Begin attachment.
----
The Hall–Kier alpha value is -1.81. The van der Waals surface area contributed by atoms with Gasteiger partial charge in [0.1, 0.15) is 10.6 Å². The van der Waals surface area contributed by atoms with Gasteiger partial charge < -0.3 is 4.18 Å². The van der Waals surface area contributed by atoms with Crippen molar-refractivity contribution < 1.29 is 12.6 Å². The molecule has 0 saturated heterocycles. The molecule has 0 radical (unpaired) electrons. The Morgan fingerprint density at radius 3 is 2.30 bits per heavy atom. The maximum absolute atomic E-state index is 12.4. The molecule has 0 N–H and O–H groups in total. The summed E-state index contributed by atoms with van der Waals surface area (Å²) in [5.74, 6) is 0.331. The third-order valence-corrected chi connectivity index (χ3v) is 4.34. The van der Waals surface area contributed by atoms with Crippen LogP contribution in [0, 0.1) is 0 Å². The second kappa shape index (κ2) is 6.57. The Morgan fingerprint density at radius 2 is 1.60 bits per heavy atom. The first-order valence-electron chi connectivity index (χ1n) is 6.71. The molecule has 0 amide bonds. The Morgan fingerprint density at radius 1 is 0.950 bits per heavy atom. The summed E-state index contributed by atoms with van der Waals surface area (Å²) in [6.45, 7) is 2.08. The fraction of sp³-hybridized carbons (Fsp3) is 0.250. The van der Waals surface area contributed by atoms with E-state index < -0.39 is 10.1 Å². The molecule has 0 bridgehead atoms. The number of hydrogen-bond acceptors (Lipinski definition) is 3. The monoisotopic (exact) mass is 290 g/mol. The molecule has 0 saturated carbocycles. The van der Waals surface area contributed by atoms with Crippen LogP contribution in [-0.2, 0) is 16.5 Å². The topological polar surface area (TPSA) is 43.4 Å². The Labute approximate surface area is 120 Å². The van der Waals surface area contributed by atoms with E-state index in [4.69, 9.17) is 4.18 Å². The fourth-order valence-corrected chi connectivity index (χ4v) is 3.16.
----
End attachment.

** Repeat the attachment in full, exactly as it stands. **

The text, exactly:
The Hall–Kier alpha value is -1.81. The van der Waals surface area contributed by atoms with Gasteiger partial charge in [0.1, 0.15) is 10.6 Å². The van der Waals surface area contributed by atoms with Gasteiger partial charge < -0.3 is 4.18 Å². The van der Waals surface area contributed by atoms with Crippen molar-refractivity contribution < 1.29 is 12.6 Å². The molecule has 0 saturated heterocycles. The molecule has 0 radical (unpaired) electrons. The Morgan fingerprint density at radius 3 is 2.30 bits per heavy atom. The maximum absolute atomic E-state index is 12.4. The molecule has 0 N–H and O–H groups in total. The summed E-state index contributed by atoms with van der Waals surface area (Å²) in [5.74, 6) is 0.331. The third-order valence-corrected chi connectivity index (χ3v) is 4.34. The van der Waals surface area contributed by atoms with Crippen LogP contribution in [0, 0.1) is 0 Å². The second kappa shape index (κ2) is 6.57. The Morgan fingerprint density at radius 2 is 1.60 bits per heavy atom. The first-order valence-electron chi connectivity index (χ1n) is 6.71. The molecule has 0 amide bonds. The Morgan fingerprint density at radius 1 is 0.950 bits per heavy atom. The summed E-state index contributed by atoms with van der Waals surface area (Å²) in [6.45, 7) is 2.08. The fraction of sp³-hybridized carbons (Fsp3) is 0.250. The van der Waals surface area contributed by atoms with E-state index < -0.39 is 10.1 Å². The molecule has 0 bridgehead atoms. The number of hydrogen-bond acceptors (Lipinski definition) is 3. The monoisotopic (exact) mass is 290 g/mol. The molecule has 0 saturated carbocycles. The van der Waals surface area contributed by atoms with Crippen LogP contribution in [-0.2, 0) is 16.5 Å². The topological polar surface area (TPSA) is 43.4 Å². The Labute approximate surface area is 120 Å². The van der Waals surface area contributed by atoms with E-state index in [4.69, 9.17) is 4.18 Å². The fourth-order valence-corrected chi connectivity index (χ4v) is 3.16.